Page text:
Tip #5: Evaluate

Evaluation is key to the important things in life. When was the last time that you seriously evaluated why you are doing what you are doing? When have you sat down to even look at your intentions? Maybe today, the best thing you can do is stop reading blogs on the internet and sit down with a blank piece of paper or a friend at the coffee shop.

Don’t wait until the new year to resolve to reach your goals. Set aside time today to write out your priorities, create laws, establish a rhythm, find balance, and evaluate!

3 Common Mistakes KidMin Make (And How to Avoid Them)

3 Common Mistakes

Hopefully, you are not the same caliber leader you were last year. And hopefully, you are not making the same mistakes today that you made yesterday. At least a dozen times I have heard Jim Wideman say, “Successful leaders make mistakes, and then they learn from those mistakes and keep going.” Today I want to share with you three common mistakes kidmin leaders make and how to avoid them.

1. Self-Reliance

Far too many KidMin leaders are relying on the strengths that God gave them instead of the God who gave them those strengths. Psalm 127:1 clearly states, “Unless the LORD builds the house, the builders labor in vain.” God has also blessed you with a team who He has given specific and intentional gifts. Are you equipping those under your leadership to use their talents for God’s kingdom? If you are making the mistake of self-reliance, take a step in the right direction today by repenting and asking both God and your team for their forgiveness.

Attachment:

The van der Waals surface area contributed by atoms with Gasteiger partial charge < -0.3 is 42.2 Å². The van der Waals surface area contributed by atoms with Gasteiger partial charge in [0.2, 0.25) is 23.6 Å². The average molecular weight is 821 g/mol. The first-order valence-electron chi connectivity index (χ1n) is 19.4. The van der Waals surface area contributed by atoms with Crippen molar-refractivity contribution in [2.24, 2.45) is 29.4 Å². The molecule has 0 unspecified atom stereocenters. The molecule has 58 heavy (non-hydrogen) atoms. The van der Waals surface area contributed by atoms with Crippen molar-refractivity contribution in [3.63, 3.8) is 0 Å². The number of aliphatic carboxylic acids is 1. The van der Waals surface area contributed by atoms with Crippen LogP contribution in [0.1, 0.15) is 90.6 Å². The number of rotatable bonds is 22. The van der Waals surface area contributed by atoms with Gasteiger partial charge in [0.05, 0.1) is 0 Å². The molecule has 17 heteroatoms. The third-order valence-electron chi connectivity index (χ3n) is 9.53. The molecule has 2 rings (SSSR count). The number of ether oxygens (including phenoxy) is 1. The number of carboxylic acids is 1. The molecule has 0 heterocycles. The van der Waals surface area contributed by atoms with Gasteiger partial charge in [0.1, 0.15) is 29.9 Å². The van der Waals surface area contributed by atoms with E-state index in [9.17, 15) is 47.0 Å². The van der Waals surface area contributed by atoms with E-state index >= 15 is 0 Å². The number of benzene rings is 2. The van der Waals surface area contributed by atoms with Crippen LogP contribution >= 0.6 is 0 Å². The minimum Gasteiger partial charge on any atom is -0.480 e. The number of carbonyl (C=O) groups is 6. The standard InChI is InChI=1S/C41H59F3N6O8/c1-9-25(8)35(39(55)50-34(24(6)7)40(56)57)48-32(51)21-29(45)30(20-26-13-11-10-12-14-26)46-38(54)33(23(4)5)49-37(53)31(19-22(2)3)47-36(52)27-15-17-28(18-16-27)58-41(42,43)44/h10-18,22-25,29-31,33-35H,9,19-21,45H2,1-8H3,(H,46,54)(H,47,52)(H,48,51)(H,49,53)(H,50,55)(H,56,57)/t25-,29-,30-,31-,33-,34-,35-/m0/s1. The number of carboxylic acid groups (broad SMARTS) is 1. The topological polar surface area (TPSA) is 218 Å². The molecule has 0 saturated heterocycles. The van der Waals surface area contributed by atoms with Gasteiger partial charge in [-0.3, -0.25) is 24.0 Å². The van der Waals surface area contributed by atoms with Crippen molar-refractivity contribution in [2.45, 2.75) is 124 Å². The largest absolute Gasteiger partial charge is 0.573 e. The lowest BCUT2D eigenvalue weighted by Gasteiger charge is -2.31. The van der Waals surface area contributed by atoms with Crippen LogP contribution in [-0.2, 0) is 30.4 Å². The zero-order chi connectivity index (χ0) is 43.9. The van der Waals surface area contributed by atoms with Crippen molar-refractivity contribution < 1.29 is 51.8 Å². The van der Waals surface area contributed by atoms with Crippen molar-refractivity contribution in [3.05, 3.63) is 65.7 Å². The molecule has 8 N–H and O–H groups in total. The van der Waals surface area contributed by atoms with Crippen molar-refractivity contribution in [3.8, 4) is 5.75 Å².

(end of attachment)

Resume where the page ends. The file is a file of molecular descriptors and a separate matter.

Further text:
2. Not Allowing Outside Voices

One of the greatest catalysts for taking your next step in leadership is allowing someone to speak truth into your life. Find someone further down the road than you and invite them into your life. Ask specific questions that allow the mentor to address personal character issues as well as areas of failure that you might not see. Also, learn from coaches or people who you might not have a relationship with by reading their books and blogs. Learn from others successes as well as their failures. If a coach gives you personal access to them, ask great questions and apply the wisdom they shared with you. There are also local kidmin leaders who you can learn from if you allow the opportunity. If you are not allowing outside voices into your life, take a step in the right direction today by researching a mentoring group or inviting someone to speak truth into your life.

3. Failure To Prioritizing

Kids ministry is never really finished. There are always more prayers to be prayed, more conversations to have, and more people to evangelize. The sad truth is that while many kidmin leaders are busy doing work, very few are getting the important work done. With 168 hours in the week, you need to know and live by your priorities. If God is truly number one, is this reflected in your time and finances? If your family truly comes before your ministry, is this demonstrated in your kid’s attitude towards your job? If you are failing to prioritize, take a step in the right direction today by physically writing out your priorities and creating an action plan to keep them in the right order.

What Mistakes Do You See? 

I have outlined 3 common mistakes KidMin make and how to avoid them. What mistakes would you add to this post and how do you avoid them? Leave your thoughts in the comments below!